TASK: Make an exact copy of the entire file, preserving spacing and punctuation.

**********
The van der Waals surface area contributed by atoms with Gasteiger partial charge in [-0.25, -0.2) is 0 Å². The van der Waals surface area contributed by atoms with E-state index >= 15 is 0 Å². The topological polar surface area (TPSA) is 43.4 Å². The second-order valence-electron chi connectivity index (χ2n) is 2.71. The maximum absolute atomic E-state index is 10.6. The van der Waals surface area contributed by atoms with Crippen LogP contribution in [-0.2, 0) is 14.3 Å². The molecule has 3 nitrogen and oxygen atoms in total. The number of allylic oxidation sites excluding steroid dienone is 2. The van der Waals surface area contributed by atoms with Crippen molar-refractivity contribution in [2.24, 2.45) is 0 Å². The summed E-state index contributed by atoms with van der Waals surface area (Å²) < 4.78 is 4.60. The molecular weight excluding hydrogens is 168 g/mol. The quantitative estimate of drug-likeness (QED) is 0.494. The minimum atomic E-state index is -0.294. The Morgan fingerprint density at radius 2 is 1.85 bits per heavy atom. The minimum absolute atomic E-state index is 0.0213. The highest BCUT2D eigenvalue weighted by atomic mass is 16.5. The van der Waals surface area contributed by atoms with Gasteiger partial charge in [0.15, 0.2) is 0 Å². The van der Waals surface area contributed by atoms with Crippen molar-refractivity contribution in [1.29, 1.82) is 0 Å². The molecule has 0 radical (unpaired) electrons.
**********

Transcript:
The van der Waals surface area contributed by atoms with Gasteiger partial charge in [-0.25, -0.2) is 0 Å². The van der Waals surface area contributed by atoms with E-state index >= 15 is 0 Å². The topological polar surface area (TPSA) is 43.4 Å². The second-order valence-electron chi connectivity index (χ2n) is 2.71. The maximum absolute atomic E-state index is 10.6. The van der Waals surface area contributed by atoms with Crippen LogP contribution in [-0.2, 0) is 14.3 Å². The molecule has 3 nitrogen and oxygen atoms in total. The number of allylic oxidation sites excluding steroid dienone is 2. The van der Waals surface area contributed by atoms with Crippen molar-refractivity contribution in [2.24, 2.45) is 0 Å². The summed E-state index contributed by atoms with van der Waals surface area (Å²) < 4.78 is 4.60. The molecular weight excluding hydrogens is 168 g/mol. The quantitative estimate of drug-likeness (QED) is 0.494. The minimum atomic E-state index is -0.294. The Morgan fingerprint density at radius 2 is 1.85 bits per heavy atom. The minimum absolute atomic E-state index is 0.0213. The highest BCUT2D eigenvalue weighted by atomic mass is 16.5. The van der Waals surface area contributed by atoms with Gasteiger partial charge in [0.15, 0.2) is 0 Å². The van der Waals surface area contributed by atoms with Crippen molar-refractivity contribution in [1.29, 1.82) is 0 Å². The molecule has 0 radical (unpaired) electrons.